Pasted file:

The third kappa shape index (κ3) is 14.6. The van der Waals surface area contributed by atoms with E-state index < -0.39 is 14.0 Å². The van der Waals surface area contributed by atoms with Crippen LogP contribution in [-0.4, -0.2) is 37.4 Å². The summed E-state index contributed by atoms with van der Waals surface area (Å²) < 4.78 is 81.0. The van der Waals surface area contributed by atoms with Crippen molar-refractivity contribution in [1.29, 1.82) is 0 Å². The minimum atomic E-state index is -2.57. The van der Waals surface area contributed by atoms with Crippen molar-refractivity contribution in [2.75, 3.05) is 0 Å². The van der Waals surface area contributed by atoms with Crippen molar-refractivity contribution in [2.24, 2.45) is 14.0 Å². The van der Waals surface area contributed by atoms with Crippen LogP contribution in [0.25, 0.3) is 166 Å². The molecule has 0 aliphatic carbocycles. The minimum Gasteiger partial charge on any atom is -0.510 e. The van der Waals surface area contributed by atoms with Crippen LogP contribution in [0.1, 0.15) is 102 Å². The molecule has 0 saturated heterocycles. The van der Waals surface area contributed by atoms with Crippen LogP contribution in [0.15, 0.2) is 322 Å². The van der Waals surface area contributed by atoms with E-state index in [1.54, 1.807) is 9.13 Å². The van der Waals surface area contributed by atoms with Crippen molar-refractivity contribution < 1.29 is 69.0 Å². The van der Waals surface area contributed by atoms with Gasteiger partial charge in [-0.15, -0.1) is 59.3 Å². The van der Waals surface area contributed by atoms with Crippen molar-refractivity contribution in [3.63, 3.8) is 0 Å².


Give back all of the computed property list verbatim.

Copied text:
The third kappa shape index (κ3) is 14.6. The van der Waals surface area contributed by atoms with E-state index < -0.39 is 14.0 Å². The van der Waals surface area contributed by atoms with Crippen LogP contribution in [-0.4, -0.2) is 37.4 Å². The summed E-state index contributed by atoms with van der Waals surface area (Å²) < 4.78 is 81.0. The van der Waals surface area contributed by atoms with Crippen molar-refractivity contribution in [1.29, 1.82) is 0 Å². The minimum atomic E-state index is -2.57. The van der Waals surface area contributed by atoms with Crippen molar-refractivity contribution in [2.75, 3.05) is 0 Å². The van der Waals surface area contributed by atoms with Crippen molar-refractivity contribution in [2.24, 2.45) is 14.0 Å². The van der Waals surface area contributed by atoms with Crippen LogP contribution in [0.25, 0.3) is 166 Å². The molecule has 0 aliphatic carbocycles. The minimum Gasteiger partial charge on any atom is -0.510 e. The van der Waals surface area contributed by atoms with Crippen LogP contribution in [0.1, 0.15) is 102 Å². The molecule has 0 saturated heterocycles. The van der Waals surface area contributed by atoms with Crippen LogP contribution in [0.15, 0.2) is 322 Å². The van der Waals surface area contributed by atoms with E-state index in [1.54, 1.807) is 9.13 Å². The van der Waals surface area contributed by atoms with Crippen molar-refractivity contribution < 1.29 is 69.0 Å². The van der Waals surface area contributed by atoms with Gasteiger partial charge in [-0.15, -0.1) is 59.3 Å². The van der Waals surface area contributed by atoms with Crippen molar-refractivity contribution in [3.63, 3.8) is 0 Å².